Breaded rings hide onion in the middle.


There's not much else to say about yesterday. I played chess almost all day. Mostly I lost, but it was a good time.

Sunday, March 27, 2011

There's Something Disturbing About Clint Eastwood When He Masturbates

Sometimes my belief in absolute freedom of expression in art is challenged a little when I come across something meant to indulge an id rather unlike mine. High Plains Drifter, which I watched last night, contains rape fantasies I found particularly odious, and of a kind indicative of a particularly loathsome ignorance to me, the misconception that, if a woman has an orgasm, she therefore enjoyed the rape and there's no harm done. On two occasions in the film, we see women magically transformed by the power of Clint Eastwood's prick from people who hate him into his allies.

I have yet to see a movie directed by Clint Eastwood I really like. I think one might need to be more right wing to really enjoy his work--one has to fundamentally subscribe to a philosophy of "My pleasure is the only valid pleasure, and anyone who doesn't agree with me is deviant in some way." Eastwood, star and director, embodies this centre of the universe, his rightness rewarding him with supernatural abilities of invulnerability and aim--no-one so much as gets the unnamed stranger off balance. And I kind of enjoyed seeing just what he was going to do next--I liked how he had the citizens of the town paint all the buildings red and lay out picnic tables for the men they've hired Eastwood to kill. There's ghoulish fun in his omnipotent revenge. In theory, I like the idea of taking a script and replacing all its weaknesses with wish fulfilment, as he apparently did, according to the Wikipedia entry. I guess it's just not my wish fulfilment.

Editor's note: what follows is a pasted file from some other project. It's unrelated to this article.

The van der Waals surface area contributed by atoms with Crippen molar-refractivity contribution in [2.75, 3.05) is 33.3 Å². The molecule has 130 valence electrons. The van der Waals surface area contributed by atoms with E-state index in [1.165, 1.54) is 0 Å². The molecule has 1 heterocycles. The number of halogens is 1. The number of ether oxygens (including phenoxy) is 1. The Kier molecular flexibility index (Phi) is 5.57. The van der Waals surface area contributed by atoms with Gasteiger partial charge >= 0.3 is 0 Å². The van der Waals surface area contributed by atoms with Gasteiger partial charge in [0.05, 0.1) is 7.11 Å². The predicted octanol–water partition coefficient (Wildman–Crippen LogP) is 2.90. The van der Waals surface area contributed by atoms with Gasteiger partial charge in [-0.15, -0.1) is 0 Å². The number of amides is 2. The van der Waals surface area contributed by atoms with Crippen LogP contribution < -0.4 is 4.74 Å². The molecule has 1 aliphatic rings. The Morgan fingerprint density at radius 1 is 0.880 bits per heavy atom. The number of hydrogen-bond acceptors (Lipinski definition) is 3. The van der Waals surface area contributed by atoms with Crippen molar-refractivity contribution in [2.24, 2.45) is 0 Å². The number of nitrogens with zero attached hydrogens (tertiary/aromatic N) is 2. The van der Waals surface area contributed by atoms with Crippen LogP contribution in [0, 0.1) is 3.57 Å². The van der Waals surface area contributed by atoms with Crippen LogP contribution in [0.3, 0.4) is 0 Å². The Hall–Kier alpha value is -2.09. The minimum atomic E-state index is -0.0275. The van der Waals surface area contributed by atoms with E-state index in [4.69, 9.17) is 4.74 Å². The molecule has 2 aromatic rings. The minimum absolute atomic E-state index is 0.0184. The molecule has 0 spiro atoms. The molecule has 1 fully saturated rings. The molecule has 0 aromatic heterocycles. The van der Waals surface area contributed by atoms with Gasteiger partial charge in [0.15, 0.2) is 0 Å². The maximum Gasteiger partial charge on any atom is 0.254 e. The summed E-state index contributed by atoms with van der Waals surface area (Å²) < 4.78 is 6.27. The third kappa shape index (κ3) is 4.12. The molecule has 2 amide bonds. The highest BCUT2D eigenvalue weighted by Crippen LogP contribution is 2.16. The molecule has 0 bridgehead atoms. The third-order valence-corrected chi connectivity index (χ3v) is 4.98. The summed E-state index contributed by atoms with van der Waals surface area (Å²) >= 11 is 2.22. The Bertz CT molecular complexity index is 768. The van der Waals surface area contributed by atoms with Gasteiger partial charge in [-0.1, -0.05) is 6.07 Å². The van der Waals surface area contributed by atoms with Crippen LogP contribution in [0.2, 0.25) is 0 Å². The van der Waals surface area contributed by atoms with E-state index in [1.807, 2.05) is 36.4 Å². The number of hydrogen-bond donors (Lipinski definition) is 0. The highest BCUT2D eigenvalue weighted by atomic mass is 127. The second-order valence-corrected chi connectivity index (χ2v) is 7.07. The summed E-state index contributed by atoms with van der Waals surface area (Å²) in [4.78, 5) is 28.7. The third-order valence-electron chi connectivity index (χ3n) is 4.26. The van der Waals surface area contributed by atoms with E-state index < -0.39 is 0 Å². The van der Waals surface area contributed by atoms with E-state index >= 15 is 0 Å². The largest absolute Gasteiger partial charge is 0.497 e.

I suppose there's an inherent hypocrisy in enjoying fantasy violence but not fantasy rape. To be honest, it's not so much the fantasy rape that bothers me as the inherent fascist attitude about it. Take a movie like Thriller: A Cruel Picture--the rape is so obviously unreal, I don't feel bad about ogling Christina Lindberg. And that's the point. That's why movie rape scenes often simply don't work--rape we all know on some level is simulated can't really compete with bare flesh we all know on some level is real (silicone not withstanding). So, to me, exploitation can actually be a mark of someone who understands it's kind of puerile to want and expect people to feel horrible about seeing beautiful naked women. High Plains Drifter, which doesn't contain any nudity, merely twice presents a scenario putting forward the idea of justifiable rape. The fantasy here isn't about enjoying a beautiful woman with fetishised danger involved, the fantasy is that it's okay to rape women. An analogy would be, say, the Bride in Kill Bill cutting up the Crazy 88--that is fun violence. Having heroic music play and people patting Jimmy Stewart on the back while he, smiling, describes strangling a child--that would not be fun movie violence (except ironically).